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Baby's First Milestones (0-6 Months)

March 01, 2018

Baby's First Milestones (0-6 Months)

What is a Milestone?

Developmental milestones are behaviors or physical skills seen in infants and children as they grow and develop. Rolling over, crawling, walking, and talking are all considered milestones. The milestones are different for each age range.

There is a normal range in which a child may reach each milestone. When we talk about child development, we often speak of milestones that children hit at certain ages.

A developmental milestone is an ability that is achieved by most children by a certain age. Developmental milestones can involve physical, social, emotional, cognitive, and communication skills such as walking, sharing with others, expressing emotions, recognizing familiar sounds, and talking.

Milestone Types

There are four basic categories for developmental milestones:

Physical milestones: involve both large-motor skills and fine-motor skills. The large-motor skills are usually the first to develop and include sitting up, standing, crawling, and walking. Fine-motor skills involve precise movements such as grasping a spoon, holding a crayon, drawing shapes, and picking up small objects.

Cognitive milestones: are centered on a child's ability to think, learn, and solve problems. An infant learning how to respond to facial expressions and a preschooler learning the alphabet are both examples of cognitive milestones.

Social and emotional milestones: are centered on children gaining a better understanding of their own emotions and the emotions of others. These milestones also involve learning how to interact and play with other people.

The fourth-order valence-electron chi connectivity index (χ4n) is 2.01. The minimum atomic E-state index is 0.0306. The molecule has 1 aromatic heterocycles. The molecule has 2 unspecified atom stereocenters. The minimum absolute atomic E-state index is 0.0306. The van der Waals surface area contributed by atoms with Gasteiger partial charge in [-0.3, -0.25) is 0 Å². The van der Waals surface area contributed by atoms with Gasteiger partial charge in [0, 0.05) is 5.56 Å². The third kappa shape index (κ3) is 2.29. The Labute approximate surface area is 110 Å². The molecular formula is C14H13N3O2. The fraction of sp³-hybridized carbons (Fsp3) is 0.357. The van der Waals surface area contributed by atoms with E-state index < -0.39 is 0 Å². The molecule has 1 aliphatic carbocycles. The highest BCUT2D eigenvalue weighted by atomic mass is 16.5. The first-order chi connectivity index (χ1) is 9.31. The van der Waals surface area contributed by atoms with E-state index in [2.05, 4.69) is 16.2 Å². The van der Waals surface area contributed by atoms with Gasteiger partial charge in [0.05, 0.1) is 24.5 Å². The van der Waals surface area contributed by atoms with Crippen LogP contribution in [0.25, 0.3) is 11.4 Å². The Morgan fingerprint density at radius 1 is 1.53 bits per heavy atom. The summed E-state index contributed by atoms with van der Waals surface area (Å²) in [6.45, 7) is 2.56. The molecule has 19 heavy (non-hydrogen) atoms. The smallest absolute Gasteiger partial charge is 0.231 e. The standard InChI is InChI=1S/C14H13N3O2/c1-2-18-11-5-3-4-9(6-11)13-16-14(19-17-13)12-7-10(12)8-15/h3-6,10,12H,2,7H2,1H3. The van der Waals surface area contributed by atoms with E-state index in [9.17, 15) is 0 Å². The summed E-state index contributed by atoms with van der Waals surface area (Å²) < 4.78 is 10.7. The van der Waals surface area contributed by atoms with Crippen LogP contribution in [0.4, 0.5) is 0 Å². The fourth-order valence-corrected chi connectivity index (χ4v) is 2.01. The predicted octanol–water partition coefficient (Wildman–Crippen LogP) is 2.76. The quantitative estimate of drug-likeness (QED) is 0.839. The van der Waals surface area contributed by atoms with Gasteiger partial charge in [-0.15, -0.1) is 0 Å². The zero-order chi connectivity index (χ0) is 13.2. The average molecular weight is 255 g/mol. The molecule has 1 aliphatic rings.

Communication milestones: involve both language (verbal and nonverbal communications).

A one-year-old learning how to say his first words and a five-year-old learning some of the basic rules of grammar are examples of important communication milestones.

All Kids Develop at Different Rates

While most of these milestones typically take place during a certain window of time, there is one important caveat. Parents and caregivers must remember that each child is unique.

Not all kids are going to hit these milestones at the same time. Some children might hit certain milestones very early, such as learning how to walk or talk much earlier than their same-age peers. Other children might reach these developmental milestones much later. These differences do not necessarily mean that one child is gifted or that another is delayed; they simply represent the individual differences that exist in the developmental process.

Developmental abilities also tend to build on one another. More advanced skills such as walking usually occur after simpler abilities such as crawling and sitting up have already been achieved.

Just because one child began to walk by eleven months of age does not mean that another child is "behind" if he still is not walking at 12 months. A child generally begins to walk anytime between the ages of 9 and 15 months, so anytime between those ages is considered normal.

If a child is over 15 months and still cannot walk, the parents might consider consulting with a doctor or developmental specialist to determine if some type of developmental issue is present.

By understanding these developmental milestones, caregivers and health care professionals can keep a watchful eye on children's growth. When potential problems are spotted, earlier interventions can help lead to more successful outcomes.

Developmental Milestones Are Important Because...

They can tell you if your child is a little behind.

Sometimes a child might be a little behind. That’s ok. Every child grows and changes at his or her own pace and a lot of times there are things you can do at home to help them catch up!

With the child that is a little bit behind, it is important to make sure that they don’t get too far behind. Sometimes being behind is a sign of something more. Sometimes it can be a sign of something easy to fix or sometimes it’s something more serious.

Here are a few examples:

  • Problems with a child’s tongue or the roof of his mouth, which makes it hard to form sounds and words.
  • Hearing loss. Kids who’ve had a lot of ear infections can have hearing problems.
  • A learning disability.
  • A developmental disorder, such as cerebral palsy or autism spectrum disorder.
They can show your child’s doctor if there is something going on with your child.